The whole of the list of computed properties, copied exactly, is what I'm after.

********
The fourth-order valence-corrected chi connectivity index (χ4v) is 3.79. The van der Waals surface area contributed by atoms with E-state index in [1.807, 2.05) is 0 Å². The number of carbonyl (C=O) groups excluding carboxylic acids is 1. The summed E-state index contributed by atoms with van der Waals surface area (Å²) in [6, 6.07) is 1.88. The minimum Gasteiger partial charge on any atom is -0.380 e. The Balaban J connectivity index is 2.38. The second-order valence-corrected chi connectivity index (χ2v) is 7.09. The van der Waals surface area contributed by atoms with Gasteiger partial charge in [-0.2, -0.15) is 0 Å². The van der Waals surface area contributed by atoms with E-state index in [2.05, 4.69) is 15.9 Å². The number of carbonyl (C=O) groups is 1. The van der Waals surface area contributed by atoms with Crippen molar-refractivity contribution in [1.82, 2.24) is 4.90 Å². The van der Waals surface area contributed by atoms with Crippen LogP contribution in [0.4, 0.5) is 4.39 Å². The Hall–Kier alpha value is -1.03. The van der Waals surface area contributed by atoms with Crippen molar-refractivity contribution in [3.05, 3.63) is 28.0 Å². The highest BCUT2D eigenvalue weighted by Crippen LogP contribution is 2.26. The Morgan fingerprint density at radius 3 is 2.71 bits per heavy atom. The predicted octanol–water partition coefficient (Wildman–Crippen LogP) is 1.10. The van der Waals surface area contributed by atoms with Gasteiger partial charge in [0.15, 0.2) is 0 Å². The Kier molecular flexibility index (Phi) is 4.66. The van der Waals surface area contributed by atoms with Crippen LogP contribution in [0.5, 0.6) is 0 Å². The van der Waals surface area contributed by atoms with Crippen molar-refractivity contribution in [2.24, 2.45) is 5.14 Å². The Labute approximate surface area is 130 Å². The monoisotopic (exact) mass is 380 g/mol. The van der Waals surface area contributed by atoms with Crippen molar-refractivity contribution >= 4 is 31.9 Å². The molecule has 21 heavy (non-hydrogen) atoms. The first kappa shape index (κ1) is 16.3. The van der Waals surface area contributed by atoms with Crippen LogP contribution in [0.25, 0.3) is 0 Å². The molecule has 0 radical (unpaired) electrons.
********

The fourth-order valence-corrected chi connectivity index (χ4v) is 3.79. The van der Waals surface area contributed by atoms with E-state index in [1.807, 2.05) is 0 Å². The number of carbonyl (C=O) groups excluding carboxylic acids is 1. The summed E-state index contributed by atoms with van der Waals surface area (Å²) in [6, 6.07) is 1.88. The minimum Gasteiger partial charge on any atom is -0.380 e. The Balaban J connectivity index is 2.38. The second-order valence-corrected chi connectivity index (χ2v) is 7.09. The van der Waals surface area contributed by atoms with Gasteiger partial charge in [-0.2, -0.15) is 0 Å². The van der Waals surface area contributed by atoms with E-state index in [2.05, 4.69) is 15.9 Å². The number of carbonyl (C=O) groups is 1. The van der Waals surface area contributed by atoms with Crippen molar-refractivity contribution in [1.82, 2.24) is 4.90 Å². The van der Waals surface area contributed by atoms with Crippen LogP contribution in [0.4, 0.5) is 4.39 Å². The Hall–Kier alpha value is -1.03. The van der Waals surface area contributed by atoms with Crippen molar-refractivity contribution in [3.05, 3.63) is 28.0 Å². The highest BCUT2D eigenvalue weighted by Crippen LogP contribution is 2.26. The Morgan fingerprint density at radius 3 is 2.71 bits per heavy atom. The predicted octanol–water partition coefficient (Wildman–Crippen LogP) is 1.10. The van der Waals surface area contributed by atoms with Gasteiger partial charge in [0.15, 0.2) is 0 Å². The Kier molecular flexibility index (Phi) is 4.66. The van der Waals surface area contributed by atoms with Crippen LogP contribution in [0.5, 0.6) is 0 Å². The van der Waals surface area contributed by atoms with Crippen molar-refractivity contribution in [2.24, 2.45) is 5.14 Å². The Labute approximate surface area is 130 Å². The monoisotopic (exact) mass is 380 g/mol. The van der Waals surface area contributed by atoms with Crippen molar-refractivity contribution >= 4 is 31.9 Å². The molecule has 21 heavy (non-hydrogen) atoms. The first kappa shape index (κ1) is 16.3. The van der Waals surface area contributed by atoms with Crippen LogP contribution in [0.25, 0.3) is 0 Å². The molecule has 0 radical (unpaired) electrons.